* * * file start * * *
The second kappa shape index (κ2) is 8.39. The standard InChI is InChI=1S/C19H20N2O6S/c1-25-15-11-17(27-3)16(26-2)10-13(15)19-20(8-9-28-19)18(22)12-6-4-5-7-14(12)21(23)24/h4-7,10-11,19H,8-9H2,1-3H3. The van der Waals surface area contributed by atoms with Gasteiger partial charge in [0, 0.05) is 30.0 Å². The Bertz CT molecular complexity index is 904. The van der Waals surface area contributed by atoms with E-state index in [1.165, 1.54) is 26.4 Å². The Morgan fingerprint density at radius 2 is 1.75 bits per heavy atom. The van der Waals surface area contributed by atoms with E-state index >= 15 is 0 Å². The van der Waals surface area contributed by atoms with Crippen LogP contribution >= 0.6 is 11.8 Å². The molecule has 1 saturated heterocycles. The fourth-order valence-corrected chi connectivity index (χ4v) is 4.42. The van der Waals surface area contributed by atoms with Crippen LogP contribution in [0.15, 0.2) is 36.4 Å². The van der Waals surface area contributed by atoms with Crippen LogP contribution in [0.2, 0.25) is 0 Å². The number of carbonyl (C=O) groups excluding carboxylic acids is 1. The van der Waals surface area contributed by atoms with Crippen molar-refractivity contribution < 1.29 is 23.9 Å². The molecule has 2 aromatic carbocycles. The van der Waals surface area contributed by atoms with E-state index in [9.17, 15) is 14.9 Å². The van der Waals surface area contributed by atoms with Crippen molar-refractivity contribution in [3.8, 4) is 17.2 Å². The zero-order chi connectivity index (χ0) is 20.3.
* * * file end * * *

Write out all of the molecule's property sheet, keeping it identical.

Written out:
The second kappa shape index (κ2) is 8.39. The standard InChI is InChI=1S/C19H20N2O6S/c1-25-15-11-17(27-3)16(26-2)10-13(15)19-20(8-9-28-19)18(22)12-6-4-5-7-14(12)21(23)24/h4-7,10-11,19H,8-9H2,1-3H3. The van der Waals surface area contributed by atoms with Gasteiger partial charge in [0, 0.05) is 30.0 Å². The Bertz CT molecular complexity index is 904. The van der Waals surface area contributed by atoms with E-state index in [1.165, 1.54) is 26.4 Å². The Morgan fingerprint density at radius 2 is 1.75 bits per heavy atom. The van der Waals surface area contributed by atoms with E-state index >= 15 is 0 Å². The van der Waals surface area contributed by atoms with Crippen LogP contribution >= 0.6 is 11.8 Å². The molecule has 1 saturated heterocycles. The fourth-order valence-corrected chi connectivity index (χ4v) is 4.42. The van der Waals surface area contributed by atoms with Crippen LogP contribution in [0.15, 0.2) is 36.4 Å². The van der Waals surface area contributed by atoms with Crippen LogP contribution in [0.2, 0.25) is 0 Å². The number of carbonyl (C=O) groups excluding carboxylic acids is 1. The van der Waals surface area contributed by atoms with Crippen molar-refractivity contribution < 1.29 is 23.9 Å². The molecule has 2 aromatic carbocycles. The van der Waals surface area contributed by atoms with E-state index in [9.17, 15) is 14.9 Å². The van der Waals surface area contributed by atoms with Crippen molar-refractivity contribution in [3.8, 4) is 17.2 Å². The zero-order chi connectivity index (χ0) is 20.3.